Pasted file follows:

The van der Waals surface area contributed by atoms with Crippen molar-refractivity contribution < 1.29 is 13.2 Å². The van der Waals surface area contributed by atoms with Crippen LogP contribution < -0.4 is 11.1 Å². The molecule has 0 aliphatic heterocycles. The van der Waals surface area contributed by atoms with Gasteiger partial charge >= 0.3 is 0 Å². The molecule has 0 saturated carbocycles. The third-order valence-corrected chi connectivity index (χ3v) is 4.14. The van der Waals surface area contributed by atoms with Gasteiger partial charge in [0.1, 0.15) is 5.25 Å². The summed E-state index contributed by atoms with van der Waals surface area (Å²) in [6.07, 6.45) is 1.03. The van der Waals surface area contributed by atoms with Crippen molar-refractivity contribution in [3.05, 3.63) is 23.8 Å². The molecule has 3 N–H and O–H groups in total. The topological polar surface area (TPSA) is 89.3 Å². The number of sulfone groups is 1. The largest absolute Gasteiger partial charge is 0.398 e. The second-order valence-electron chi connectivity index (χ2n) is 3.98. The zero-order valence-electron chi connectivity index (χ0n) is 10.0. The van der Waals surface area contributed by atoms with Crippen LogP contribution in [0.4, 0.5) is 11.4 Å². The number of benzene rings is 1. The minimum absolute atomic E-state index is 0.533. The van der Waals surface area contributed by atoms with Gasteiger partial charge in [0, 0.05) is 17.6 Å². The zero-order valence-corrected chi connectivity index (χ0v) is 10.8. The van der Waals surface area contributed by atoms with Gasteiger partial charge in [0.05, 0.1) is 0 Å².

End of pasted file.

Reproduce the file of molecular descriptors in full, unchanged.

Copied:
The van der Waals surface area contributed by atoms with Crippen molar-refractivity contribution < 1.29 is 13.2 Å². The van der Waals surface area contributed by atoms with Crippen LogP contribution < -0.4 is 11.1 Å². The molecule has 0 aliphatic heterocycles. The van der Waals surface area contributed by atoms with Gasteiger partial charge >= 0.3 is 0 Å². The molecule has 0 saturated carbocycles. The third-order valence-corrected chi connectivity index (χ3v) is 4.14. The van der Waals surface area contributed by atoms with Gasteiger partial charge in [0.1, 0.15) is 5.25 Å². The summed E-state index contributed by atoms with van der Waals surface area (Å²) in [6.07, 6.45) is 1.03. The van der Waals surface area contributed by atoms with Crippen molar-refractivity contribution in [3.05, 3.63) is 23.8 Å². The molecule has 3 N–H and O–H groups in total. The topological polar surface area (TPSA) is 89.3 Å². The number of sulfone groups is 1. The largest absolute Gasteiger partial charge is 0.398 e. The second-order valence-electron chi connectivity index (χ2n) is 3.98. The zero-order valence-electron chi connectivity index (χ0n) is 10.0. The van der Waals surface area contributed by atoms with Crippen LogP contribution in [0.4, 0.5) is 11.4 Å². The number of benzene rings is 1. The minimum absolute atomic E-state index is 0.533. The van der Waals surface area contributed by atoms with Gasteiger partial charge in [0, 0.05) is 17.6 Å². The zero-order valence-corrected chi connectivity index (χ0v) is 10.8. The van der Waals surface area contributed by atoms with Gasteiger partial charge in [0.05, 0.1) is 0 Å².